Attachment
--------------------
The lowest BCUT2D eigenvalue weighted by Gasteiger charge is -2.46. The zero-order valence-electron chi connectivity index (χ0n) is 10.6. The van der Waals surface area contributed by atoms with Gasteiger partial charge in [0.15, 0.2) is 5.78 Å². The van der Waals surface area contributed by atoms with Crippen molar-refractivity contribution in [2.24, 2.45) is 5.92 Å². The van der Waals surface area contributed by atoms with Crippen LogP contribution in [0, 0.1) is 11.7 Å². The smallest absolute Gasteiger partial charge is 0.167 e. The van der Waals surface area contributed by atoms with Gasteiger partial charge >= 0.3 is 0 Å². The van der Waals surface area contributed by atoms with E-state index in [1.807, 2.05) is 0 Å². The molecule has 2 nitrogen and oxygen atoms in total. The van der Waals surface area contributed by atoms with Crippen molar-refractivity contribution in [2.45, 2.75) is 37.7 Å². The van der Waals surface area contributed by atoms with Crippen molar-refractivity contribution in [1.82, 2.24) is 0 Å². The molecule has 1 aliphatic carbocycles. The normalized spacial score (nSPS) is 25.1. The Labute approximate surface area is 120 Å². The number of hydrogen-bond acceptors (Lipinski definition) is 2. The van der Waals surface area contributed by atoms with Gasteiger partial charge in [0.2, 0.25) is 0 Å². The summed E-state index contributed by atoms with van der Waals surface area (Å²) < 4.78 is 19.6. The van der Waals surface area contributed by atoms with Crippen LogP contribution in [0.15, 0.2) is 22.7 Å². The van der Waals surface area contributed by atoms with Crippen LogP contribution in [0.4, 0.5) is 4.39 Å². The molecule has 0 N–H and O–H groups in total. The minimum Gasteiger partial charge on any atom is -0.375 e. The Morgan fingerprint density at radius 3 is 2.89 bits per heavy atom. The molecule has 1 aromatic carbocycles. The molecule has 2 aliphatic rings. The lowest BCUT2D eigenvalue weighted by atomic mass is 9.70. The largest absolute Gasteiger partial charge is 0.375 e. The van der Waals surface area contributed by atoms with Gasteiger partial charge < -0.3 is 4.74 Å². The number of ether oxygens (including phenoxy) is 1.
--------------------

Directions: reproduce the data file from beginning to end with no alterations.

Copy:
The lowest BCUT2D eigenvalue weighted by Gasteiger charge is -2.46. The zero-order valence-electron chi connectivity index (χ0n) is 10.6. The van der Waals surface area contributed by atoms with Gasteiger partial charge in [0.15, 0.2) is 5.78 Å². The van der Waals surface area contributed by atoms with Crippen molar-refractivity contribution in [2.24, 2.45) is 5.92 Å². The van der Waals surface area contributed by atoms with Crippen LogP contribution in [0, 0.1) is 11.7 Å². The smallest absolute Gasteiger partial charge is 0.167 e. The van der Waals surface area contributed by atoms with Gasteiger partial charge >= 0.3 is 0 Å². The van der Waals surface area contributed by atoms with E-state index in [1.807, 2.05) is 0 Å². The molecule has 2 nitrogen and oxygen atoms in total. The van der Waals surface area contributed by atoms with Crippen molar-refractivity contribution in [2.45, 2.75) is 37.7 Å². The van der Waals surface area contributed by atoms with Crippen molar-refractivity contribution in [1.82, 2.24) is 0 Å². The molecule has 1 aliphatic carbocycles. The normalized spacial score (nSPS) is 25.1. The Labute approximate surface area is 120 Å². The number of hydrogen-bond acceptors (Lipinski definition) is 2. The van der Waals surface area contributed by atoms with Gasteiger partial charge in [0.2, 0.25) is 0 Å². The summed E-state index contributed by atoms with van der Waals surface area (Å²) < 4.78 is 19.6. The van der Waals surface area contributed by atoms with Crippen LogP contribution in [0.15, 0.2) is 22.7 Å². The van der Waals surface area contributed by atoms with Crippen LogP contribution in [0.4, 0.5) is 4.39 Å². The molecule has 0 N–H and O–H groups in total. The minimum Gasteiger partial charge on any atom is -0.375 e. The Morgan fingerprint density at radius 3 is 2.89 bits per heavy atom. The molecule has 1 aromatic carbocycles. The molecule has 2 aliphatic rings. The lowest BCUT2D eigenvalue weighted by atomic mass is 9.70. The largest absolute Gasteiger partial charge is 0.375 e. The van der Waals surface area contributed by atoms with Gasteiger partial charge < -0.3 is 4.74 Å². The number of ether oxygens (including phenoxy) is 1.